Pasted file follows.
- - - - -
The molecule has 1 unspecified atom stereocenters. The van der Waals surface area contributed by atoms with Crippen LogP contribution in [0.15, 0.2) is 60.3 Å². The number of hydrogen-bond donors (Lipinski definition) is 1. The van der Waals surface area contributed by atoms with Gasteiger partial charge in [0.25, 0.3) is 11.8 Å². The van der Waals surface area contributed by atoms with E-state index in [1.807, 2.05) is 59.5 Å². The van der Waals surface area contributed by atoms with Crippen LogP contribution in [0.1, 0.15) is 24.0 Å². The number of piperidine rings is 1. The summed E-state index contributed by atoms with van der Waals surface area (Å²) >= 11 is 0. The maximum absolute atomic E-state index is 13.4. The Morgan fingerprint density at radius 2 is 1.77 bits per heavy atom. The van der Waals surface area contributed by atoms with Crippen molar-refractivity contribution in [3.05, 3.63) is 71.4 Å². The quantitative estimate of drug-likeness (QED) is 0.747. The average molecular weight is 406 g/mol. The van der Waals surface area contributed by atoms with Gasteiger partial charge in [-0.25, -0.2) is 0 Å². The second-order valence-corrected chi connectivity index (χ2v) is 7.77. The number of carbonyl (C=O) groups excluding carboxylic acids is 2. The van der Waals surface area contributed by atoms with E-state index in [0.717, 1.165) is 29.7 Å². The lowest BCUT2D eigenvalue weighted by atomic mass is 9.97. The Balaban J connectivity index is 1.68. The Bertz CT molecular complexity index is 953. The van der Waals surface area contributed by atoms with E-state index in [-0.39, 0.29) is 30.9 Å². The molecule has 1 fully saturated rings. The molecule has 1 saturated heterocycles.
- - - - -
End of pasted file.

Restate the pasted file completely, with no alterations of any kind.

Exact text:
The molecule has 1 unspecified atom stereocenters. The van der Waals surface area contributed by atoms with Crippen LogP contribution in [0.15, 0.2) is 60.3 Å². The number of hydrogen-bond donors (Lipinski definition) is 1. The van der Waals surface area contributed by atoms with Gasteiger partial charge in [0.25, 0.3) is 11.8 Å². The van der Waals surface area contributed by atoms with E-state index in [1.807, 2.05) is 59.5 Å². The van der Waals surface area contributed by atoms with Crippen LogP contribution in [0.1, 0.15) is 24.0 Å². The number of piperidine rings is 1. The summed E-state index contributed by atoms with van der Waals surface area (Å²) >= 11 is 0. The maximum absolute atomic E-state index is 13.4. The Morgan fingerprint density at radius 2 is 1.77 bits per heavy atom. The van der Waals surface area contributed by atoms with Crippen molar-refractivity contribution in [3.05, 3.63) is 71.4 Å². The quantitative estimate of drug-likeness (QED) is 0.747. The average molecular weight is 406 g/mol. The van der Waals surface area contributed by atoms with Gasteiger partial charge in [-0.25, -0.2) is 0 Å². The second-order valence-corrected chi connectivity index (χ2v) is 7.77. The number of carbonyl (C=O) groups excluding carboxylic acids is 2. The van der Waals surface area contributed by atoms with E-state index in [0.717, 1.165) is 29.7 Å². The lowest BCUT2D eigenvalue weighted by atomic mass is 9.97. The Balaban J connectivity index is 1.68. The Bertz CT molecular complexity index is 953. The van der Waals surface area contributed by atoms with E-state index in [-0.39, 0.29) is 30.9 Å². The molecule has 1 fully saturated rings. The molecule has 1 saturated heterocycles.